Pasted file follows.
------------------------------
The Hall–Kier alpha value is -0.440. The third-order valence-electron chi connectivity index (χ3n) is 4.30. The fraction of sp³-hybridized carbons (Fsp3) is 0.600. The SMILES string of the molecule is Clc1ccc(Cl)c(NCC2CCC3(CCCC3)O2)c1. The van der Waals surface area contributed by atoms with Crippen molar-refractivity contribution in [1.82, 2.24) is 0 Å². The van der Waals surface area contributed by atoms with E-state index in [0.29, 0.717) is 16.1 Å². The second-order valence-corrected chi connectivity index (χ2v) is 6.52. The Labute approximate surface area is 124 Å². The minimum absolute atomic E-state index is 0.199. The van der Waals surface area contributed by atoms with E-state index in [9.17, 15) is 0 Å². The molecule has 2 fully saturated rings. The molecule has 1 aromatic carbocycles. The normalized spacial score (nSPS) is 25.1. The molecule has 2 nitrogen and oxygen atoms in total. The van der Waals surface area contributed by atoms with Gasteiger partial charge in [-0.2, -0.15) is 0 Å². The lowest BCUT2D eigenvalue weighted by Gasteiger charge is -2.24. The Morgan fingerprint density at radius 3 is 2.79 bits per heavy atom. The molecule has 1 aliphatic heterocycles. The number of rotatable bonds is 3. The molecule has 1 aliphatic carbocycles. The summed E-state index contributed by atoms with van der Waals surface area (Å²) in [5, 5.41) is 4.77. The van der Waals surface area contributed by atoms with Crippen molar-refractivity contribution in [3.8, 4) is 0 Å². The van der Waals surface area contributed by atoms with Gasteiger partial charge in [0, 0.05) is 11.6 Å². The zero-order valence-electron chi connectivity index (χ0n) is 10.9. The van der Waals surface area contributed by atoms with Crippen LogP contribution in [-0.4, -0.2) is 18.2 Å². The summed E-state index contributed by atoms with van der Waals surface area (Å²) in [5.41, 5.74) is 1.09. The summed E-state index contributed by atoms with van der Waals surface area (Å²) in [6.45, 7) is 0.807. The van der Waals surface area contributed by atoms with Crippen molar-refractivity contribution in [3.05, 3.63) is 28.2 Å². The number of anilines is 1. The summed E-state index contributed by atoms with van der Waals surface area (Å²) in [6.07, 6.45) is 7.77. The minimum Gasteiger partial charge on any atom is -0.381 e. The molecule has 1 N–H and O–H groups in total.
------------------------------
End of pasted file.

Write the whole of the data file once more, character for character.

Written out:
The Hall–Kier alpha value is -0.440. The third-order valence-electron chi connectivity index (χ3n) is 4.30. The fraction of sp³-hybridized carbons (Fsp3) is 0.600. The SMILES string of the molecule is Clc1ccc(Cl)c(NCC2CCC3(CCCC3)O2)c1. The van der Waals surface area contributed by atoms with Crippen molar-refractivity contribution in [1.82, 2.24) is 0 Å². The van der Waals surface area contributed by atoms with E-state index in [0.29, 0.717) is 16.1 Å². The second-order valence-corrected chi connectivity index (χ2v) is 6.52. The Labute approximate surface area is 124 Å². The minimum absolute atomic E-state index is 0.199. The van der Waals surface area contributed by atoms with E-state index in [9.17, 15) is 0 Å². The molecule has 2 fully saturated rings. The molecule has 1 aromatic carbocycles. The normalized spacial score (nSPS) is 25.1. The molecule has 2 nitrogen and oxygen atoms in total. The van der Waals surface area contributed by atoms with Gasteiger partial charge in [-0.2, -0.15) is 0 Å². The lowest BCUT2D eigenvalue weighted by Gasteiger charge is -2.24. The Morgan fingerprint density at radius 3 is 2.79 bits per heavy atom. The molecule has 1 aliphatic heterocycles. The number of rotatable bonds is 3. The molecule has 1 aliphatic carbocycles. The summed E-state index contributed by atoms with van der Waals surface area (Å²) in [5, 5.41) is 4.77. The van der Waals surface area contributed by atoms with Crippen molar-refractivity contribution in [3.8, 4) is 0 Å². The van der Waals surface area contributed by atoms with Gasteiger partial charge in [0, 0.05) is 11.6 Å². The zero-order valence-electron chi connectivity index (χ0n) is 10.9. The van der Waals surface area contributed by atoms with Crippen LogP contribution in [-0.4, -0.2) is 18.2 Å². The summed E-state index contributed by atoms with van der Waals surface area (Å²) in [5.41, 5.74) is 1.09. The summed E-state index contributed by atoms with van der Waals surface area (Å²) in [6.45, 7) is 0.807. The van der Waals surface area contributed by atoms with Crippen molar-refractivity contribution in [3.05, 3.63) is 28.2 Å². The number of anilines is 1. The summed E-state index contributed by atoms with van der Waals surface area (Å²) in [6.07, 6.45) is 7.77. The minimum Gasteiger partial charge on any atom is -0.381 e. The molecule has 1 N–H and O–H groups in total.